odious was our Word of the Day on 10/09/2016. Hear the podcast!
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Examples of odious in a Sentence
Two of them—his mother Livia and his odious sister Janice—were at heart killers like himself. —Geoffrey O'Brien, New York Review of Books, 16 Aug. 2007
He learned an important lesson some years ago in Panama. Manuel Antonio Noriega was too odious even for Carter, who shunned the Panamanian strongman in the run-up to the 1989 ballot there. —Jim Wooten, New York Times Magazine, 29 Jan 1995
But, alas, I know the real me, the me with the soft, round stomach and the love handles, odious first cousins to the paunch. —Jack McCallum, Sports Illustrated, 30 July 1990
It was one of the most odious crimes of recent history.
an odious and unforgivable insult
Recent Examples of odious from the Web
Your nervous system evolved to withstand periodic bouts of stress, such as fleeing from a tiger, taking a punch or encountering an odious idea in a university lecture.
Anyhow, McConnell and Co. may find a means of getting their odious, unpopular bill signed into law, yet.
Chief Justice John G. Roberts Jr., writing for the majority, said unjustified government discrimination against churches and other religious institutions is odious and unconstitutional.
Perhaps most odious is Roberts’s decision to compare the case to an old Maryland law barring Jews from holding public office.
Rowling's rags-to-riches story is much like the central tale of Harry Potter: An orphaned baby, Potter is taken in by an odious aunt and uncle and spends his childhood trying to escape the fat fists of his spoiled cousin Dudley.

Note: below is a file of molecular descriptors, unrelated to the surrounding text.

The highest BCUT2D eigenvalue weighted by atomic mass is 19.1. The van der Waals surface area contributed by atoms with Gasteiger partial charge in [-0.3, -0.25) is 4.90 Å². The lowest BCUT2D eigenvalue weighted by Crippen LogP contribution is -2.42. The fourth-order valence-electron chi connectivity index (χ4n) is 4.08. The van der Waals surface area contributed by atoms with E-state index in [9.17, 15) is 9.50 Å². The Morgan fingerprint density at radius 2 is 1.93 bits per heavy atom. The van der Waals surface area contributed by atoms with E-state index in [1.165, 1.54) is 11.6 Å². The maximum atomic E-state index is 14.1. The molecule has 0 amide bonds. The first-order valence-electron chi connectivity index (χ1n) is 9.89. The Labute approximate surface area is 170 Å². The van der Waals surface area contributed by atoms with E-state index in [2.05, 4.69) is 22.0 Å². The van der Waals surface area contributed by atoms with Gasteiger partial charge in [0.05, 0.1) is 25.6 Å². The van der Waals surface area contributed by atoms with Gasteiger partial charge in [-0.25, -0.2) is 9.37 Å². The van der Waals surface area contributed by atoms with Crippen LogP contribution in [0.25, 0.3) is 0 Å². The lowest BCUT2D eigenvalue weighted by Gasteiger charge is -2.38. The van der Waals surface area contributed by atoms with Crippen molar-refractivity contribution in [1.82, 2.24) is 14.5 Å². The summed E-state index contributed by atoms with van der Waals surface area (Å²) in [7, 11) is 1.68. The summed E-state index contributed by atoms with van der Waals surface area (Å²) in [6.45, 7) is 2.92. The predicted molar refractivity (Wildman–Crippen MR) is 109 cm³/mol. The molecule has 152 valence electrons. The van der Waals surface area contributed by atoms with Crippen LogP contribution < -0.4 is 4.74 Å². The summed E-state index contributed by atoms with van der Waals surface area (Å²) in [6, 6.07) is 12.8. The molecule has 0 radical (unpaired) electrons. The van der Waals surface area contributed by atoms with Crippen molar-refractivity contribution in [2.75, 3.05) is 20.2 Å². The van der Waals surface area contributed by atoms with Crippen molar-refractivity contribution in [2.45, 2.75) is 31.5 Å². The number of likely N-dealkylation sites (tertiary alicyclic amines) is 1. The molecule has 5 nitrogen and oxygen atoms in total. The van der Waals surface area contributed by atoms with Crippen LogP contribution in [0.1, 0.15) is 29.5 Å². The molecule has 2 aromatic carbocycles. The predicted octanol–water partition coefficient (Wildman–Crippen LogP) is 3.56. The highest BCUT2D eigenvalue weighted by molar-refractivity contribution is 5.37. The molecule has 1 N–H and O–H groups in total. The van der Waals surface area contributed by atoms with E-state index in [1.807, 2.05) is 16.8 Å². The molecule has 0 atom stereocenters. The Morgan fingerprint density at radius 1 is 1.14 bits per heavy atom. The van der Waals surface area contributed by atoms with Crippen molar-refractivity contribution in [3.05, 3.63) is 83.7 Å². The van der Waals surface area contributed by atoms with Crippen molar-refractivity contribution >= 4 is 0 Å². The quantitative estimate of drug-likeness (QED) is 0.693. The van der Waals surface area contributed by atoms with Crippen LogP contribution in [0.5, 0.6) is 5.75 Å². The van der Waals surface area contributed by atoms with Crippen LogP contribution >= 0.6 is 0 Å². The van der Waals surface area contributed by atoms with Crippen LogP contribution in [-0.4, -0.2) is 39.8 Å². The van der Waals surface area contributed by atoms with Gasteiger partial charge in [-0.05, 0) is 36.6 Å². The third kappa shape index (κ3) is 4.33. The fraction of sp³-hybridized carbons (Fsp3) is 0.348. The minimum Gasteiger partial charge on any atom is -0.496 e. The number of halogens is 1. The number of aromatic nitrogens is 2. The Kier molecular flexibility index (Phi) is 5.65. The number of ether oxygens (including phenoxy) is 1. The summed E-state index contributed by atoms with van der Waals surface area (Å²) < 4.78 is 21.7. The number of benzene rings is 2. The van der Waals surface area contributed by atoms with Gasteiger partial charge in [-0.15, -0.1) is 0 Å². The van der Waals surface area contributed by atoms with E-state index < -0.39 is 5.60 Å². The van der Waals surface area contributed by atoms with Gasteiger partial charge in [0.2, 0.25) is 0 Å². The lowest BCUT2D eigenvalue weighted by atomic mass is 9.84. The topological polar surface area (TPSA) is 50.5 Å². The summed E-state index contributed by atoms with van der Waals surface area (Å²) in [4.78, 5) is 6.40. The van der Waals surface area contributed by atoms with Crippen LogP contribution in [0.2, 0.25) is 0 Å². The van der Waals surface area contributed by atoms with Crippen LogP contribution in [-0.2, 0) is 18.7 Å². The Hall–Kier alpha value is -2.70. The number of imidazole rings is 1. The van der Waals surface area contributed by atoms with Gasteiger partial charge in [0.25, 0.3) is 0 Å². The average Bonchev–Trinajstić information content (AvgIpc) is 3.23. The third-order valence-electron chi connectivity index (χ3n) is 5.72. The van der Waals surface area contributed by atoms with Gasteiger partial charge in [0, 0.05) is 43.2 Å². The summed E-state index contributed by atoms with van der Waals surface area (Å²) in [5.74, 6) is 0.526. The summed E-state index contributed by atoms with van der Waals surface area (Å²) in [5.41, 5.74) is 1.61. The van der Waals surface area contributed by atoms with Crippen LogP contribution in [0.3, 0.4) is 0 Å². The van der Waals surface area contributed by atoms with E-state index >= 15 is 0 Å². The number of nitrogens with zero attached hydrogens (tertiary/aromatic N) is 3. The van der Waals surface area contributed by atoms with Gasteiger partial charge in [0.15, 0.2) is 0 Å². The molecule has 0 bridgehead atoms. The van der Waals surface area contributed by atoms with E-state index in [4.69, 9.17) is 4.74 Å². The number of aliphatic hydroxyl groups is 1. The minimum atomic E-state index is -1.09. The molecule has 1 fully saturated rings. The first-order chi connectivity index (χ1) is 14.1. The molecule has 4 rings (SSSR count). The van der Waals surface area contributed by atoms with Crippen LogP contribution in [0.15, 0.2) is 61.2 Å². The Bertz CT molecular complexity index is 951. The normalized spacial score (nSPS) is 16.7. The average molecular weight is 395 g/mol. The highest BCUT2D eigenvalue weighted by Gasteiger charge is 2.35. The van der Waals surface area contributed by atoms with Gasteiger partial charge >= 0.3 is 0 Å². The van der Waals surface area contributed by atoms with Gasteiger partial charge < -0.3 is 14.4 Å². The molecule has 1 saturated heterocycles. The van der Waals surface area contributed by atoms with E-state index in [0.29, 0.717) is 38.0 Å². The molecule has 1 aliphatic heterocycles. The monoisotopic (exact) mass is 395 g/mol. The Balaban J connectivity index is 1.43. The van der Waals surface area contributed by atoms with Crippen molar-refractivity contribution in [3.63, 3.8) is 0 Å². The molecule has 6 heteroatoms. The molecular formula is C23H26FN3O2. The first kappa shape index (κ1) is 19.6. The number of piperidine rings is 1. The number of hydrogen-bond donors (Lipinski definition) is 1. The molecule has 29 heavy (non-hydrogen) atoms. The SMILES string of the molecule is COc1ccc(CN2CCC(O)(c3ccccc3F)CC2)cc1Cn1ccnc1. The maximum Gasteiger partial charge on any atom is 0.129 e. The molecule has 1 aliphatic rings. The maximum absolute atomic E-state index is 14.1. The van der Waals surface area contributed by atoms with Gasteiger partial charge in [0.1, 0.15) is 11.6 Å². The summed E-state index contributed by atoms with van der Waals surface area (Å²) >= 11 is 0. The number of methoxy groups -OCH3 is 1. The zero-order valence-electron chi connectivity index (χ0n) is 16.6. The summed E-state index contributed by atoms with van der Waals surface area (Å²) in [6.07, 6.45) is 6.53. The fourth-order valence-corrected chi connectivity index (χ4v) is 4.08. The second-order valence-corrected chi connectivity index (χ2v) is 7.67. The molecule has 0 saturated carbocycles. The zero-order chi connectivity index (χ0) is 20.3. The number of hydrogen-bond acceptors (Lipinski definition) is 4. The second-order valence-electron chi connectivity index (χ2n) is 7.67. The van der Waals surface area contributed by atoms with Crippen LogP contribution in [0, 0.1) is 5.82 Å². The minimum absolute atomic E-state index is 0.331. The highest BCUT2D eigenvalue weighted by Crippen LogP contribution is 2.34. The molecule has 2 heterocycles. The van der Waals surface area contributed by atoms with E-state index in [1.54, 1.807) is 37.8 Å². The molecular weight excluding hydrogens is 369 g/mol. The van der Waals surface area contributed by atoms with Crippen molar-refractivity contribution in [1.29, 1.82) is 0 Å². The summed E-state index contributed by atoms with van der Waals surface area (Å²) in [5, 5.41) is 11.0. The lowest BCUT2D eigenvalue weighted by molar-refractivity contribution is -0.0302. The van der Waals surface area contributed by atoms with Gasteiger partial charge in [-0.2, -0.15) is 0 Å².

Other decorations are equally odious and along the way have attracted a large audience, including President Trump.
The constitution doesn’t protect his right to belong to a private gym that finds his political and social views dangerous and odious.
After performing an odious act at the funeral for Dorcas, Violet finds herself at the door of Dorcas’s aunt, Alice Manfred (Michele Shay).
These example sentences are selected automatically from various online news sources to reflect current usage of the word 'odious.' Views expressed in the examples do not represent the opinion of Merriam-Webster or its editors. Send us feedback.
The Origin of odious
Odious has been with us since the days of Middle English. We borrowed it from Anglo-French, which in turn had taken it from Latin odiosus. The Latin adjective came from the noun odium, meaning "hatred." Odium is also an ancestor of the English verb annoy (another word that came to Middle English via Anglo-French). And, at the beginning of the 17th century, odium entered English in its unaltered form, giving us a noun meaning "hatred" or "disgrace" (as in "ideas that have incurred much odium").
ODIOUS Defined for English Language Learners
Definition of odious for English Language Learners
: causing hatred or strong dislike
ODIOUS Defined for Kids
Definition of odious for Students
: causing hatred or strong dislike : worthy of hatred
Seen and Heard
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